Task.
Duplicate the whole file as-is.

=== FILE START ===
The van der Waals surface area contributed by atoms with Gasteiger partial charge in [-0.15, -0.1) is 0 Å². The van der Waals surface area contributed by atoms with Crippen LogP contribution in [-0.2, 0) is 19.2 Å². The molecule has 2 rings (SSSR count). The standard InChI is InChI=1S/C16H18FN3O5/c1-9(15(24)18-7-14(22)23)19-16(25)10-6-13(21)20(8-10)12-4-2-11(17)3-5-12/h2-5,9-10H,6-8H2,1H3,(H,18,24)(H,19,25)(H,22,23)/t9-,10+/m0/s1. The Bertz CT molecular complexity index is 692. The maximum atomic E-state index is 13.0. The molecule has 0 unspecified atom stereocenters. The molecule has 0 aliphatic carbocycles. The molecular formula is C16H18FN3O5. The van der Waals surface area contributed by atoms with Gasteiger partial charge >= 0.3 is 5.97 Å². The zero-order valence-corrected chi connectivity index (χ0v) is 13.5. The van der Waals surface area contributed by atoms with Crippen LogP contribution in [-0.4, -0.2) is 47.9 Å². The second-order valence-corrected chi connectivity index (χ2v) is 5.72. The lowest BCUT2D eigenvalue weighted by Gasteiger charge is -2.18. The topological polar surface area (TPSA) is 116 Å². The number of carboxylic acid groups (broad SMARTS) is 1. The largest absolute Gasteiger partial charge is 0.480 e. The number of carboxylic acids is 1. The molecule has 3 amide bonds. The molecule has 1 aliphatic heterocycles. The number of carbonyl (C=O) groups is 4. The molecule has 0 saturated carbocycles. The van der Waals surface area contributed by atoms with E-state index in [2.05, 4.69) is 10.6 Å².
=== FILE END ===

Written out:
The van der Waals surface area contributed by atoms with Gasteiger partial charge in [-0.15, -0.1) is 0 Å². The van der Waals surface area contributed by atoms with Crippen LogP contribution in [-0.2, 0) is 19.2 Å². The molecule has 2 rings (SSSR count). The standard InChI is InChI=1S/C16H18FN3O5/c1-9(15(24)18-7-14(22)23)19-16(25)10-6-13(21)20(8-10)12-4-2-11(17)3-5-12/h2-5,9-10H,6-8H2,1H3,(H,18,24)(H,19,25)(H,22,23)/t9-,10+/m0/s1. The Bertz CT molecular complexity index is 692. The maximum atomic E-state index is 13.0. The molecule has 0 unspecified atom stereocenters. The molecule has 0 aliphatic carbocycles. The molecular formula is C16H18FN3O5. The van der Waals surface area contributed by atoms with Gasteiger partial charge >= 0.3 is 5.97 Å². The zero-order valence-corrected chi connectivity index (χ0v) is 13.5. The van der Waals surface area contributed by atoms with Crippen LogP contribution in [-0.4, -0.2) is 47.9 Å². The second-order valence-corrected chi connectivity index (χ2v) is 5.72. The lowest BCUT2D eigenvalue weighted by Gasteiger charge is -2.18. The topological polar surface area (TPSA) is 116 Å². The number of carboxylic acid groups (broad SMARTS) is 1. The largest absolute Gasteiger partial charge is 0.480 e. The number of carboxylic acids is 1. The molecule has 3 amide bonds. The molecule has 1 aliphatic heterocycles. The number of carbonyl (C=O) groups is 4. The molecule has 0 saturated carbocycles. The van der Waals surface area contributed by atoms with E-state index in [2.05, 4.69) is 10.6 Å².